Of the 166 detainees remaining at the US naval base at Guantanamo — where a prison camp holds detainees from the “war on terror” — 84 are from Yemen, and 56 of these have been cleared for release.
Despite this decision, they remain locked away because of a moratorium imposed after an Al-Qaeda affiliate with former detainees in its ranks launched a failed attack in 2009.
Last week, Yemen’s Al-Qaeda affiliate — Al-Qaeda in the Arabian Peninsula — was once again in the news, when Washington issued a worldwide terror alert.
Washington closed some two-dozen embassies across the Middle East and Africa in response to what US officials said were intercepted communications indicating AQAP is planning a major attack.
In Guantanamo, the news caused a stir among the inmates, particularly the Yemenis, who fear the controversy could delay or derail their transfers back to their homeland.
A Jordanian-born translator who works with the detainees and goes by the name “Zak” said they were upset by reports that Al-Qaeda leader Ayman al-Zawahiri had communicated with AQAP about plotting an attack.
“It’s not to their advantage,” he told AFP. “They say, ‘I wish he didn’t open his mouth… Why didn’t he just wait until we left?'”
“They have been very hopeful,” he added. “They have seen the announcement of two Algerians leaving.”
Rear Admiral Richard Butler, the new commander at Guantanamo, said he keeps a close eye on news from Yemen and the broader Middle East to see how it affects the detainees.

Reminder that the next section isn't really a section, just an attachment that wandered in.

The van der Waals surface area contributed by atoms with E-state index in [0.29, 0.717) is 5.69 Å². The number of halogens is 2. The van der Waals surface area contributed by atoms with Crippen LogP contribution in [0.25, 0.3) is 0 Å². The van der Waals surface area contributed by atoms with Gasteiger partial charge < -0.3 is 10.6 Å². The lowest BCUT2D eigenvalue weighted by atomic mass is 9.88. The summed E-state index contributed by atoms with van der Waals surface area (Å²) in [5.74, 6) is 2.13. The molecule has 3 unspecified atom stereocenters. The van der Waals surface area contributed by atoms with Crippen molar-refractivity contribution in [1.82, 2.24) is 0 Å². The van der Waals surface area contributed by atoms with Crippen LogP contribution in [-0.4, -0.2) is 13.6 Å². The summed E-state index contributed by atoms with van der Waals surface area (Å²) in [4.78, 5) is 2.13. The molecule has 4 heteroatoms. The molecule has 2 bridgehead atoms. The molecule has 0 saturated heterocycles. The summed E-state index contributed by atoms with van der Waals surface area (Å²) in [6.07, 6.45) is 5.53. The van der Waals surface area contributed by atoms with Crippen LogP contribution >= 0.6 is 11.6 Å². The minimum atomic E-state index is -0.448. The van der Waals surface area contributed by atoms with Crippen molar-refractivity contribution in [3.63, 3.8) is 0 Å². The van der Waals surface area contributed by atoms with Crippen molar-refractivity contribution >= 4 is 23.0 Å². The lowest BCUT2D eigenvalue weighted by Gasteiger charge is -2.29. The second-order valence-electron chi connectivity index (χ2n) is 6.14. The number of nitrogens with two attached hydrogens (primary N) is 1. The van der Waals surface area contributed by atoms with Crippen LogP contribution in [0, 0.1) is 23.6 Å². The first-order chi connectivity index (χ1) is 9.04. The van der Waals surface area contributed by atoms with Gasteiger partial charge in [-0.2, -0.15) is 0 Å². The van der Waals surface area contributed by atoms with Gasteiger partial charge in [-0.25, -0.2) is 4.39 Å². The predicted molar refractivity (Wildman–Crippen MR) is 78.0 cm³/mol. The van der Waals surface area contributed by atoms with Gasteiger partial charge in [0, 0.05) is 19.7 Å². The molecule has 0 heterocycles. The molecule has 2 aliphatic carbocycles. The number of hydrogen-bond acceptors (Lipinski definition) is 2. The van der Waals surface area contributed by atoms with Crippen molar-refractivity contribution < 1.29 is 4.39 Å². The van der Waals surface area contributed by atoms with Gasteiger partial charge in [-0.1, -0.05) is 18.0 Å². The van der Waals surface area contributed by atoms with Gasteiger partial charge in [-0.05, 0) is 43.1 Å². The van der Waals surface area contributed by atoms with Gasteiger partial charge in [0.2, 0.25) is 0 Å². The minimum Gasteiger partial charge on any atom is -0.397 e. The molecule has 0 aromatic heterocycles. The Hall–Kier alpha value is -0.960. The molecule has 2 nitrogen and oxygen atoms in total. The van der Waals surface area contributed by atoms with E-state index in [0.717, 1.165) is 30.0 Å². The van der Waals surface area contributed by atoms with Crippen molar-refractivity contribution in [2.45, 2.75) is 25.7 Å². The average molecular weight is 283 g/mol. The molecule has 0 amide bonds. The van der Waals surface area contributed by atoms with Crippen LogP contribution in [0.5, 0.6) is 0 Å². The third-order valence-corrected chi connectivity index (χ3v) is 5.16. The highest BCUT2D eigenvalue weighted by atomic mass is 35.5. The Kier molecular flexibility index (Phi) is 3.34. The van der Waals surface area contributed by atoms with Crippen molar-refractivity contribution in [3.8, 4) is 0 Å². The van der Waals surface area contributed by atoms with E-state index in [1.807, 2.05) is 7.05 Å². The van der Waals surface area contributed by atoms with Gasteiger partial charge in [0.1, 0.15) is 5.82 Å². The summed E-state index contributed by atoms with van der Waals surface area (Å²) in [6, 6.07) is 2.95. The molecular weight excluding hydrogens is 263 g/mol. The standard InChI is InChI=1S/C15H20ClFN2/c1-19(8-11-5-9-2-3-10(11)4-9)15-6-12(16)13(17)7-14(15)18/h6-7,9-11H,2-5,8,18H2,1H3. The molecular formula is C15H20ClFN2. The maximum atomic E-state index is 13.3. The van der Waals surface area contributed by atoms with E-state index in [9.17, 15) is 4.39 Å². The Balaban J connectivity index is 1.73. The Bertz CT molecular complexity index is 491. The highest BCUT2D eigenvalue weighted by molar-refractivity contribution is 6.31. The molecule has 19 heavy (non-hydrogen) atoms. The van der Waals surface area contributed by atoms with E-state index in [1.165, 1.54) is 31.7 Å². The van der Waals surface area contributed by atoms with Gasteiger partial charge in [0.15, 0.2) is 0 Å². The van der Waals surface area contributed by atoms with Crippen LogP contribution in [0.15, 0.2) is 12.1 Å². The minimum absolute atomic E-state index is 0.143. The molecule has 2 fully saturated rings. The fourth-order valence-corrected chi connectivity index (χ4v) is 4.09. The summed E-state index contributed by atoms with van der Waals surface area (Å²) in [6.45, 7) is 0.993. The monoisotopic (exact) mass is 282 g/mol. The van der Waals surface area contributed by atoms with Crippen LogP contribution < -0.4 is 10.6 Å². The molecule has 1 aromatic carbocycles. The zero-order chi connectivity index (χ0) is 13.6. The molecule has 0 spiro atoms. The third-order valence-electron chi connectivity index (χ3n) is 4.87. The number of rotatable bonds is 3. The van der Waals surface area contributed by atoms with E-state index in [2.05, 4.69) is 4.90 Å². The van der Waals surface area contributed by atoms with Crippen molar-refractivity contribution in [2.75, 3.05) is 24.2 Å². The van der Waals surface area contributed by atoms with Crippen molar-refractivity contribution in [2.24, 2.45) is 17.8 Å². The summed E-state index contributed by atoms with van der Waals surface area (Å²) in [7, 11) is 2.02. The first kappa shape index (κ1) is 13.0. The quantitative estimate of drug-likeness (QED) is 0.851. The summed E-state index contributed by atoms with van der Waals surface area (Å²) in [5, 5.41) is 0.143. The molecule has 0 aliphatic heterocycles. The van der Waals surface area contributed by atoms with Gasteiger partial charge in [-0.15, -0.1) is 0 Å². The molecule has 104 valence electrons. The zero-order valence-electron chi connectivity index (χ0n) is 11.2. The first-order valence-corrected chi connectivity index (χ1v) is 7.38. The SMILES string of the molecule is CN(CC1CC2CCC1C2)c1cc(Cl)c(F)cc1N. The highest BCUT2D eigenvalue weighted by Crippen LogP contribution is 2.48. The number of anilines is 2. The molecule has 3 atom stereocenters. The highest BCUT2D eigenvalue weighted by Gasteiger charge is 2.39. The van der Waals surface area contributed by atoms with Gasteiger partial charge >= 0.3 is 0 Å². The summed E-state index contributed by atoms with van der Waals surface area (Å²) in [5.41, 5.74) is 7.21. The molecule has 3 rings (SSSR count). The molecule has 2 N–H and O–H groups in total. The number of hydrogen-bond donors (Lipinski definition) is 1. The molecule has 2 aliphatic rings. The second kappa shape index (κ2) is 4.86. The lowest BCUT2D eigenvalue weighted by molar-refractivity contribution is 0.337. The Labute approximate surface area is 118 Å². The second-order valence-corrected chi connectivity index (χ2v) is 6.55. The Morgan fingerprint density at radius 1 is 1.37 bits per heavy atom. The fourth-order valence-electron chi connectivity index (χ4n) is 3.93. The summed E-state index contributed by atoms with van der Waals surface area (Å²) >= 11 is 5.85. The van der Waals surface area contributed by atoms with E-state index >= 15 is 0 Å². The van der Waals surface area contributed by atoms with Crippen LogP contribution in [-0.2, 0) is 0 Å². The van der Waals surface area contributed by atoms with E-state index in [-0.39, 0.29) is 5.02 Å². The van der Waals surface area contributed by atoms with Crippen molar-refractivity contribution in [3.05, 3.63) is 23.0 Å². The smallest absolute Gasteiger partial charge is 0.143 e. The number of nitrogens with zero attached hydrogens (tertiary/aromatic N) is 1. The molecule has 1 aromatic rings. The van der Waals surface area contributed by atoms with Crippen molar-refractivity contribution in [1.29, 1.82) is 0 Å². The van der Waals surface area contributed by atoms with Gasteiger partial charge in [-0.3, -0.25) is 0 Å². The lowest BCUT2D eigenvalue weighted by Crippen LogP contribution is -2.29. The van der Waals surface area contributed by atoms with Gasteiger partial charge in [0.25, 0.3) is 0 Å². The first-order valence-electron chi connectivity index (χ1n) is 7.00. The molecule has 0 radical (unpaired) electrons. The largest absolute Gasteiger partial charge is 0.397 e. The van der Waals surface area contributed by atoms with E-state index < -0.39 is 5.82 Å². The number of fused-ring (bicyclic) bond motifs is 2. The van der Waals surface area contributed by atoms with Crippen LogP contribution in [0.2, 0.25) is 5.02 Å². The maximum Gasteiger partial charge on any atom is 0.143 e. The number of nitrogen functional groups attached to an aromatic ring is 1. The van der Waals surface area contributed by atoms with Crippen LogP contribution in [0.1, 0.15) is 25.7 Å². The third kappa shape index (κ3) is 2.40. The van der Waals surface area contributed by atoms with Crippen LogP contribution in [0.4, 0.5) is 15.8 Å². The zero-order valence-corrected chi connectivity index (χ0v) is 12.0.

“When I hear news like that I think, what’s going to be the impact in Guantanamo Bay, in the camp, both for the detainees and especially for the men and women in the guard force,” he told AFP.
“The detainees, it affects them. We want to know how it affects them in terms of their behavior so we can keep the guard force aware as well.”
Butler confirmed preparations were under way for the transfer of the Algerians, but declined to give their names or the expected date of their transfer, citing official protocol.
Some 779 detainees have passed through the prison since it was established in early 2002 to hold terror suspects apprehended on foreign battlefields or handed over by other governments. Of those, 619 have been transferred to other countries.
The Pentagon estimates a 25 percent rate of recidivism, which has fueled resistance in the US Congress to the administration’s plans to eventually close the facility.
In May, US President Barack Obama said he would revisit the moratorium of the release of Yemeni suspects that was imposed after a failed plot to blow up a passenger plane in December 2009 by a man wearing explosives in his underwear.
The plot was traced back to AQAP, which has repeatedly tried to attack the US homeland.
Obama also renewed his four-year-old vow to close Guantanamo, which has been roiled by a hunger strike carried out by dozens of inmates to protest against their indefinite detention.
Yemen-based AQAP is seen by US officials as the most dangerous offshoot of the terror network founded by Osama bin Laden, and includes former Guantanamo detainees among its ranks.
AQAP is again in the news following the closure of the embassies, but David Remes, an attorney representing 15 Yemeni detainees, said they should not be made to suffer over the volatile situation in their homeland.
“The deteriorating security situation in Yemen is irrelevant to whether Yemeni detainees should be sent home,” he said.
“My own released clients returned to their loved ones, started families, and found jobs… It’s inhumane to keep these men locked up for fear of what others might do if released.”